Academic journal article Journal of Development Communication

Using Satellite Technology for Higher Education: Chinese and Indian Experiences

Academic journal article Journal of Development Communication

Using Satellite Technology for Higher Education: Chinese and Indian Experiences

Article excerpt

It is evident from numerous accounts that satellites have the capacity to reach even the remotest places on earth under the open sky. Besides the developed world, many developing countries have tried to harness the potential of this resource towards the attainment of their socio-economic development goals. One of the applications in this regard is the use of satellite for educational purpose. While many countries, such as Thailand, UK, and China, have invested in and have benefited from the satellite technology in terms of imparting education successfully to the masses, there are two countries that have perhaps impacted more lives than others. The countries in case are--India and China.

India was not only involved in world's first satellite educational experiment (with substantial support, both in terms of infrastructure as well as technical expertise, from the US), but has also become the first country to launch a satellite dedicated to educational purposes. China, on the other hand, is an exceptional example of a country that not only developed its space programme without any technological support from outside, but has also been able to use the satellite resources it has for educating a large number of people. Based on the review of relevant literature and the information available on the Internet, this paper reviews some of the projects and the factors influencing the growth of education initiatives involving the use of satellite technology in each of these countries. The later part of the paper discusses the key constraints and the future directions in the field of satellite education.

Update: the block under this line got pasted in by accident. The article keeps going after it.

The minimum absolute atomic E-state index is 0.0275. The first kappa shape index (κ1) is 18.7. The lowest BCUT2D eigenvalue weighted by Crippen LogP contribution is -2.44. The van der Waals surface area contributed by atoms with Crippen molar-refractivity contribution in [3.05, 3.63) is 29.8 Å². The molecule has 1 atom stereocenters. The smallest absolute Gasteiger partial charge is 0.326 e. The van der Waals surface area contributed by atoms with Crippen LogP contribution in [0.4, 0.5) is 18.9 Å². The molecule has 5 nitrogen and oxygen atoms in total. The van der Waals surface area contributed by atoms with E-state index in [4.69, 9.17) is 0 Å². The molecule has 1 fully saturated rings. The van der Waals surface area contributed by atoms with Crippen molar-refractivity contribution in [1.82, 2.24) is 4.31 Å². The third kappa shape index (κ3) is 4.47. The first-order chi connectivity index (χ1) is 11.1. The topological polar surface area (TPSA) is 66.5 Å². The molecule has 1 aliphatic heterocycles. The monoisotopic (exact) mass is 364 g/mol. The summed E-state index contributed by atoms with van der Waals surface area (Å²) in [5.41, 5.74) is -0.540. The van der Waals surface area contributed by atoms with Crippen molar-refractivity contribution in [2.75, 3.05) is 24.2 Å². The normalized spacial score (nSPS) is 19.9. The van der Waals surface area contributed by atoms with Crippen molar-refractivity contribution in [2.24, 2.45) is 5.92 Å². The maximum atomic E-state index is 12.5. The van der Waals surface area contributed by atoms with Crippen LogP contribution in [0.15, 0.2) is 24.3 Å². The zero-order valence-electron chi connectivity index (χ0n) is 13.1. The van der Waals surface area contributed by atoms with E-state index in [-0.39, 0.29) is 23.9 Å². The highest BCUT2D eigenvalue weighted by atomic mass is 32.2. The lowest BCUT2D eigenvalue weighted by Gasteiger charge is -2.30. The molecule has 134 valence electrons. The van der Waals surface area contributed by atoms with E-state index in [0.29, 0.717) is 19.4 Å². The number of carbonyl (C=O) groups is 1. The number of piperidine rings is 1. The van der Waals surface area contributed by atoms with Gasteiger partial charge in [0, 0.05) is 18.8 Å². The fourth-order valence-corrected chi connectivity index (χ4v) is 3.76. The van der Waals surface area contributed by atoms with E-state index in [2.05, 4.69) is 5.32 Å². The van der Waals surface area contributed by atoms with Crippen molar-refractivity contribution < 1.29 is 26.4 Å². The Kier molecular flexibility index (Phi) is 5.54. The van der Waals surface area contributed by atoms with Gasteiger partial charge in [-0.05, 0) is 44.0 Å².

Development of Contemporary Higher Education System in China

At the time of formation of People's Republic of China in 1949, the country had 207 higher education institutes with 117,000 students (Lianqing, 1996). Out of these, more than 40 percent were concentrated in big cities. By 1972, this number reached 402,000 (National Bureau of Statistics of China, 2007). However, the Cultural Revolution kept the number of students as well as institutes very low compared to country's overall population. For instance, only 0.7 percent of the Chinese people above the age of 25 were enrolled in college or university programmes in 1975 (Yuhui, 1988). Post 1978 or after the end of Cultural Revolution, education received more importance from the Chinese government. In fact, China was running the biggest education system in the world by mid-1990s. A measure of this is--China had 952,110 schools with 226,217,100 students and 579,027 adult schools with 66,815,800 students by 1994-1995 (Department of Foreign Affairs of the State Education Commission, 1996). The total number of students, thus, represented roughly around 25 percent of the 1.2 billion-population at the time. In the same year, there were 1,156 tertiary education institutes and 800 higher education institutes that provided evening and correspondence programmes (Department of Foreign Affairs of the State Education Commission, 1996). As many as 178,000 out of the 2,570,100 students in the tertiary education programmes were enrolled in the Radio and Television Universities at this time (mid-1990s). The number of students in regular higher education institutes had gone up to 17,388,000 by 2006 (National Bureau of Statistics of China, 2007). The enrollment in adult higher education institutes in 2006 was 702,098 (National Bureau of Statistics of China, 2007). However, the number of students in Radio and TV programmes had come down to 25,039 (National Bureau of Statistics of China, 2007).

China's Economic Growth

Before going further, it is imperative to look at China's recent economic growth, as it would certainly provide better career opportunities for the graduates. It is evident that economic development in China after 1978 has been continuous. For instance, between 1978 and 1994, the gross domestic product (GDP) growth rate was 9.8 percent. The target was to quadruple the GDP from 1980 to 2000, and then double that by 2010. …

Search by... Author
Show... All Results Primary Sources Peer-reviewed


An unknown error has occurred. Please click the button below to reload the page. If the problem persists, please try again in a little while.